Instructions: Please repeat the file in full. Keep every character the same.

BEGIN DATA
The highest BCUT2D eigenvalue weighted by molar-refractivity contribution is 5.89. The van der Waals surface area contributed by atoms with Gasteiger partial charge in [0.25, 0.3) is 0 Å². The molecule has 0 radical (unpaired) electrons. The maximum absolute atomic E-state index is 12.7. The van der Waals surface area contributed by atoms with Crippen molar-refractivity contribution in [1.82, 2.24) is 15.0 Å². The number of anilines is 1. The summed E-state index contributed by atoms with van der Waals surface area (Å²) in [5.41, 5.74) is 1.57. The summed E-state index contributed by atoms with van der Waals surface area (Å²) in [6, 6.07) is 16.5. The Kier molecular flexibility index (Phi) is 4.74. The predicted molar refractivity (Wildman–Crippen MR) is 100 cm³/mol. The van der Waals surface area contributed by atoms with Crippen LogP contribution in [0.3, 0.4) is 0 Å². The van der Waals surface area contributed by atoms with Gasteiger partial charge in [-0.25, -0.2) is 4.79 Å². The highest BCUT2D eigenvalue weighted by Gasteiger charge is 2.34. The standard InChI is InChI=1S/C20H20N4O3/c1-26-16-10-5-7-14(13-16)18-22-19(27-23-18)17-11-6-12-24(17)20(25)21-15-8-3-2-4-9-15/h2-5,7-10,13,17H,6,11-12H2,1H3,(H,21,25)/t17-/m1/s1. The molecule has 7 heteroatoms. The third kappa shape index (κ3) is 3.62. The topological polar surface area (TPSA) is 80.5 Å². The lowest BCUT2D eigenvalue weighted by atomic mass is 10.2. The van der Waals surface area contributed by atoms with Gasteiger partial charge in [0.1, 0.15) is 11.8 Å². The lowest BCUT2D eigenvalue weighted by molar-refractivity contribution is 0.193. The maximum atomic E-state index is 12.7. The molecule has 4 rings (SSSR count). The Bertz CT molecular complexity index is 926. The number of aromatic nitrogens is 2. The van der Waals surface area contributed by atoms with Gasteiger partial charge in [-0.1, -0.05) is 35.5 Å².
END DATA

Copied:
The highest BCUT2D eigenvalue weighted by molar-refractivity contribution is 5.89. The van der Waals surface area contributed by atoms with Gasteiger partial charge in [0.25, 0.3) is 0 Å². The molecule has 0 radical (unpaired) electrons. The maximum absolute atomic E-state index is 12.7. The van der Waals surface area contributed by atoms with Crippen molar-refractivity contribution in [1.82, 2.24) is 15.0 Å². The number of anilines is 1. The summed E-state index contributed by atoms with van der Waals surface area (Å²) in [5.41, 5.74) is 1.57. The summed E-state index contributed by atoms with van der Waals surface area (Å²) in [6, 6.07) is 16.5. The Kier molecular flexibility index (Phi) is 4.74. The predicted molar refractivity (Wildman–Crippen MR) is 100 cm³/mol. The van der Waals surface area contributed by atoms with Crippen LogP contribution in [0.3, 0.4) is 0 Å². The van der Waals surface area contributed by atoms with Gasteiger partial charge in [-0.25, -0.2) is 4.79 Å². The highest BCUT2D eigenvalue weighted by Gasteiger charge is 2.34. The standard InChI is InChI=1S/C20H20N4O3/c1-26-16-10-5-7-14(13-16)18-22-19(27-23-18)17-11-6-12-24(17)20(25)21-15-8-3-2-4-9-15/h2-5,7-10,13,17H,6,11-12H2,1H3,(H,21,25)/t17-/m1/s1. The molecule has 7 heteroatoms. The third kappa shape index (κ3) is 3.62. The topological polar surface area (TPSA) is 80.5 Å². The lowest BCUT2D eigenvalue weighted by atomic mass is 10.2. The van der Waals surface area contributed by atoms with Gasteiger partial charge in [0.1, 0.15) is 11.8 Å². The lowest BCUT2D eigenvalue weighted by molar-refractivity contribution is 0.193. The maximum atomic E-state index is 12.7. The molecule has 4 rings (SSSR count). The Bertz CT molecular complexity index is 926. The number of aromatic nitrogens is 2. The van der Waals surface area contributed by atoms with Gasteiger partial charge in [-0.1, -0.05) is 35.5 Å².